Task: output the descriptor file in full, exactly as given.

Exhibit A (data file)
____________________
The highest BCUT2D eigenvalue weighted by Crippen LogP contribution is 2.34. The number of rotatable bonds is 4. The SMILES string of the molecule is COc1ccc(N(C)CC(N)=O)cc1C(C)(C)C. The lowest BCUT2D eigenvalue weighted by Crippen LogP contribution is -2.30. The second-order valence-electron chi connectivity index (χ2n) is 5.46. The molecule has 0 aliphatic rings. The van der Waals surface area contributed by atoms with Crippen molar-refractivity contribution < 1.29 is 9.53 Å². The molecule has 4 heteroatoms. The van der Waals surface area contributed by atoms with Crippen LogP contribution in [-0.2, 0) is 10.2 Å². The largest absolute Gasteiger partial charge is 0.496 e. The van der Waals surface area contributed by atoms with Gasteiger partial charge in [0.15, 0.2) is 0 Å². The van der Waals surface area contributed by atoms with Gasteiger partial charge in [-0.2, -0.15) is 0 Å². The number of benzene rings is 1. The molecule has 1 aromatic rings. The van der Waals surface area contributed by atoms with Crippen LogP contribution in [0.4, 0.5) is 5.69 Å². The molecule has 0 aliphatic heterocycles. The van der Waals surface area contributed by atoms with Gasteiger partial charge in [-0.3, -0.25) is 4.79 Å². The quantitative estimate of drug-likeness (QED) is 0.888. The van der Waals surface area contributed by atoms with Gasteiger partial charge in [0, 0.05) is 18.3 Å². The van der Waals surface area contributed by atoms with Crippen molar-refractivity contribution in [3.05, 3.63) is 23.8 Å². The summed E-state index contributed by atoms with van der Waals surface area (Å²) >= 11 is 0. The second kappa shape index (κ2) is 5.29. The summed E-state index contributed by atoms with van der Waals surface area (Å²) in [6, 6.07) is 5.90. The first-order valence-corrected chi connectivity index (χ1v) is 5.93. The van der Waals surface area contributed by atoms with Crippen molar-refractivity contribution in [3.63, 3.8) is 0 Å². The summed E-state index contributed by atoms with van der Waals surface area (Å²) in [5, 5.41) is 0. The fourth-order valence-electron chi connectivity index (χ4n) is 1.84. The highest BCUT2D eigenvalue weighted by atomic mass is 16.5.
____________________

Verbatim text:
The highest BCUT2D eigenvalue weighted by Crippen LogP contribution is 2.34. The number of rotatable bonds is 4. The SMILES string of the molecule is COc1ccc(N(C)CC(N)=O)cc1C(C)(C)C. The lowest BCUT2D eigenvalue weighted by Crippen LogP contribution is -2.30. The second-order valence-electron chi connectivity index (χ2n) is 5.46. The molecule has 0 aliphatic rings. The van der Waals surface area contributed by atoms with Crippen molar-refractivity contribution < 1.29 is 9.53 Å². The molecule has 4 heteroatoms. The van der Waals surface area contributed by atoms with Crippen LogP contribution in [-0.2, 0) is 10.2 Å². The largest absolute Gasteiger partial charge is 0.496 e. The van der Waals surface area contributed by atoms with Gasteiger partial charge in [0.15, 0.2) is 0 Å². The van der Waals surface area contributed by atoms with Gasteiger partial charge in [-0.2, -0.15) is 0 Å². The number of benzene rings is 1. The molecule has 1 aromatic rings. The van der Waals surface area contributed by atoms with Crippen LogP contribution in [0.4, 0.5) is 5.69 Å². The molecule has 0 aliphatic heterocycles. The van der Waals surface area contributed by atoms with Gasteiger partial charge in [-0.3, -0.25) is 4.79 Å². The quantitative estimate of drug-likeness (QED) is 0.888. The van der Waals surface area contributed by atoms with Gasteiger partial charge in [0, 0.05) is 18.3 Å². The van der Waals surface area contributed by atoms with Crippen molar-refractivity contribution in [3.05, 3.63) is 23.8 Å². The summed E-state index contributed by atoms with van der Waals surface area (Å²) >= 11 is 0. The second kappa shape index (κ2) is 5.29. The summed E-state index contributed by atoms with van der Waals surface area (Å²) in [6, 6.07) is 5.90. The first-order valence-corrected chi connectivity index (χ1v) is 5.93. The van der Waals surface area contributed by atoms with Crippen molar-refractivity contribution in [3.63, 3.8) is 0 Å². The summed E-state index contributed by atoms with van der Waals surface area (Å²) in [5, 5.41) is 0. The fourth-order valence-electron chi connectivity index (χ4n) is 1.84. The highest BCUT2D eigenvalue weighted by atomic mass is 16.5.